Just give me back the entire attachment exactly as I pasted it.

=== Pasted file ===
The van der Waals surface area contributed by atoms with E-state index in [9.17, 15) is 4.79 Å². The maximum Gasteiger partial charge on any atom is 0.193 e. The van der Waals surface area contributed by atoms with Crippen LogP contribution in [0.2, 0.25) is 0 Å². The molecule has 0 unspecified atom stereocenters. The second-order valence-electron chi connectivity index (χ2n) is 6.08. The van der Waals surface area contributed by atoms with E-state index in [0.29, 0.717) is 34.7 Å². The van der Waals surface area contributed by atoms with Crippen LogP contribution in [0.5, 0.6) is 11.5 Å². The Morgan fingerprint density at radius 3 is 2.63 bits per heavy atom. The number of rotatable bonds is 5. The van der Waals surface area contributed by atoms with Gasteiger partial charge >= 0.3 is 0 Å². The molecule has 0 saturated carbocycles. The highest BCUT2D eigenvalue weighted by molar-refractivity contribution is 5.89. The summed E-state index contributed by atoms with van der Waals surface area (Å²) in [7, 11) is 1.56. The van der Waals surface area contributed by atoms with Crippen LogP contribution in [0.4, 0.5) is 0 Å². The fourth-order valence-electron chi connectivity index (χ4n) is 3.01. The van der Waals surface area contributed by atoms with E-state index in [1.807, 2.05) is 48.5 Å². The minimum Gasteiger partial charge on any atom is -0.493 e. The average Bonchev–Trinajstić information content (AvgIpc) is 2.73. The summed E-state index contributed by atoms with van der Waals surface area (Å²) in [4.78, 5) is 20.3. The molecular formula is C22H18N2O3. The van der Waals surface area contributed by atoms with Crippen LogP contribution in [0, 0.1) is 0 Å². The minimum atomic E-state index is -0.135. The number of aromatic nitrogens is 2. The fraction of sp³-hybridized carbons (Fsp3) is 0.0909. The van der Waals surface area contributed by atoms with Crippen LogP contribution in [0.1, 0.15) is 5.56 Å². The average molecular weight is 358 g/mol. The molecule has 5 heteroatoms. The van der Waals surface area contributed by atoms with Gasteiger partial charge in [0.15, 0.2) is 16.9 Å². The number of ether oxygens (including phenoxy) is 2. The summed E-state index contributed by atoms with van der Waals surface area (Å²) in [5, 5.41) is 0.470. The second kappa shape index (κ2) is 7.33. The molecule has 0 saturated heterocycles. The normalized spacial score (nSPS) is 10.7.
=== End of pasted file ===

The van der Waals surface area contributed by atoms with E-state index in [9.17, 15) is 4.79 Å². The maximum Gasteiger partial charge on any atom is 0.193 e. The van der Waals surface area contributed by atoms with Crippen LogP contribution in [0.2, 0.25) is 0 Å². The molecule has 0 unspecified atom stereocenters. The second-order valence-electron chi connectivity index (χ2n) is 6.08. The van der Waals surface area contributed by atoms with E-state index in [0.29, 0.717) is 34.7 Å². The van der Waals surface area contributed by atoms with Crippen LogP contribution in [0.5, 0.6) is 11.5 Å². The Morgan fingerprint density at radius 3 is 2.63 bits per heavy atom. The number of rotatable bonds is 5. The van der Waals surface area contributed by atoms with Gasteiger partial charge >= 0.3 is 0 Å². The molecule has 0 saturated carbocycles. The highest BCUT2D eigenvalue weighted by molar-refractivity contribution is 5.89. The summed E-state index contributed by atoms with van der Waals surface area (Å²) in [7, 11) is 1.56. The van der Waals surface area contributed by atoms with Crippen LogP contribution in [0.4, 0.5) is 0 Å². The fourth-order valence-electron chi connectivity index (χ4n) is 3.01. The van der Waals surface area contributed by atoms with E-state index in [1.807, 2.05) is 48.5 Å². The minimum Gasteiger partial charge on any atom is -0.493 e. The average Bonchev–Trinajstić information content (AvgIpc) is 2.73. The summed E-state index contributed by atoms with van der Waals surface area (Å²) in [4.78, 5) is 20.3. The molecular formula is C22H18N2O3. The van der Waals surface area contributed by atoms with Crippen LogP contribution in [0, 0.1) is 0 Å². The minimum atomic E-state index is -0.135. The number of aromatic nitrogens is 2. The fraction of sp³-hybridized carbons (Fsp3) is 0.0909. The van der Waals surface area contributed by atoms with Crippen LogP contribution in [0.1, 0.15) is 5.56 Å². The average molecular weight is 358 g/mol. The molecule has 5 heteroatoms. The van der Waals surface area contributed by atoms with Gasteiger partial charge in [0.15, 0.2) is 16.9 Å². The number of ether oxygens (including phenoxy) is 2. The summed E-state index contributed by atoms with van der Waals surface area (Å²) in [5, 5.41) is 0.470. The second kappa shape index (κ2) is 7.33. The molecule has 0 saturated heterocycles. The normalized spacial score (nSPS) is 10.7.